In a sign of rising labor tensions in Hollywood, members of the Writers Guild of America voted overwhelmingly Monday to authorize a strike just a week before the union’s contract is set to expire May 1.
Although the vote is largely seen as a negotiating tactic to put pressure on the studios, it moves the union one step closer to a work stoppage that would have widespread repercussions throughout the film and TV industry.
The guild said 96.3% of the 6,310 writers who cast ballots voted in favor of the measure, which gives leaders the authority to call a strike if negotiations fail. The union said 67.5% of eligible WGA members voted, describing it as “a historic turnout.” The union has nearly 13,000 members.
During the last writers walkout in 2007, members voted 90% in favor of granting a strike authorization.
Though a strike authorization was widely anticipated, the near unanimous support from guild members could give negotiators more leverage in negotiations with the major studios.
“We thank you for your resolve and your faith in us as your representatives. We are determined to achieve a fair contract,” the union’s negotiating committee said in an email to members Monday.
A strike could still be avoided if the two sides reach an agreement by the deadline next week.
Negotiations between the guild and the Alliance of Motion Picture and Television Producers is scheduled to resume Tuesday, giving the two sides just a week to resolve their differences before a strike goes into effect.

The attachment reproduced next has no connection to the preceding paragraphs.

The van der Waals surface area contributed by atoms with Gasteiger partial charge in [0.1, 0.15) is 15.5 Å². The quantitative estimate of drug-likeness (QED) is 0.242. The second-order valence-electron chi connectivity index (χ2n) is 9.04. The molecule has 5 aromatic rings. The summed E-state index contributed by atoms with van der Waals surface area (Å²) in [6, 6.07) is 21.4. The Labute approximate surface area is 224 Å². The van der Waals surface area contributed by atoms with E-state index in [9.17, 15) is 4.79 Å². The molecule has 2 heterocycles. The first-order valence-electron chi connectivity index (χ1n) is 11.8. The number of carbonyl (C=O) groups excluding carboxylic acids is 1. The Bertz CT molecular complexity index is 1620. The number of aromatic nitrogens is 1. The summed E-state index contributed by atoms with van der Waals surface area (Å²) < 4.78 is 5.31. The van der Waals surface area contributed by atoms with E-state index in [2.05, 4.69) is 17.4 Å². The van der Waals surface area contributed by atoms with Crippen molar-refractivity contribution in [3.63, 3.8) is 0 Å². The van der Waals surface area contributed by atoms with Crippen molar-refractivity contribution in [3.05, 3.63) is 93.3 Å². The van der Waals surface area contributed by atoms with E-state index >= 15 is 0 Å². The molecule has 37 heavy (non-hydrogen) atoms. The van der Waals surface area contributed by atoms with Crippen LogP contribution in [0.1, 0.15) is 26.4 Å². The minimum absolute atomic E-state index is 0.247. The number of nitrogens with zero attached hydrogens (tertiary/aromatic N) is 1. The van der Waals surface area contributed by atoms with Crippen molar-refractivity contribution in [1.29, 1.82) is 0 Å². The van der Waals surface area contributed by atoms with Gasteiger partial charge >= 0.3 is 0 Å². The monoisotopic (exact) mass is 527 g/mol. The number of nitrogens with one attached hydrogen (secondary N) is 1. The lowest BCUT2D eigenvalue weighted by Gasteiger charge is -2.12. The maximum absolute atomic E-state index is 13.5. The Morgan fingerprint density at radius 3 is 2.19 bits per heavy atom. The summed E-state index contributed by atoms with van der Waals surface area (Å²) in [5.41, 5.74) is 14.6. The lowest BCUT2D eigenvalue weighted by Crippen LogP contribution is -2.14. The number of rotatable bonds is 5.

The alliance, which represents the major Hollywood studios and broadcast networks, said in a statement Monday that its members are “committed to reaching a deal at the bargaining table that keeps the industry working.”
The industry group said writers lost more than $287 million in compensation during the last WGA strike in 2007-08. “The 2007 writers strike hurt everyone,” the alliance said.
The two sides have been locked in contentious negotiations over issues of compensation and benefits. The union is asking for pay increases, including bigger residuals for shows streamed on Netflix and Amazon, and increased employer contributions to its health plan, which has faced deficits in recent years.
“None of us want a strike,” Chris Keyser, co-chair of the WGA’s negotiating committee, said in a podcast produced by the guild before the strike authorization vote. But he said the guild’s biggest piece of leverage in negotiations “is either the threat of or the actual practice of a strike.”
The committee stated that a strike authorization isn’t meant to create anxiety among its membership, but rather give the guild a concrete negotiating window.
Writers say corporate profits and executive compensation have risen at a time when many WGA members are having trouble making ends meet, even for staff writers on popular TV shows.
Their problems come at a time of abundance in the world of scripted TV production as cable and streaming companies are producing more original, high-quality series — a phenomenon often referred to as “peak TV.” But shorter seasons combined with exclusivity contracts that prevent writers from working on more than one series at a time means that many writers aren’t sharing in the prosperity. In the last two years, the average salary for a TV writer-producer has declined 23%, according to the WGA.
Talks began in March and have been marked by discord. The two sides walked away from the table March 24. The guild has argued that the studios have engaged in a misinformation campaign by saying that the writers walked away first — a claim that the writers have denied.
The WGA has asked for increases in compensation, including a 3% increase in minimums and the payment of script fees for its lowest-paid members. But the guild said the studios have said ‘no’ to almost all of its demands.
In addition, the union says that the studios have proposed cuts to its health plan and have balked at increasing employer contributions.
The last WGA strike in 2007-08 lasted 100 days, disrupting TV and movie production throughout the entertainment industry.
6:45 p.m.: This article was updated with additional details on the strike authorization vote.
This article was originally published at 4:45 p.m.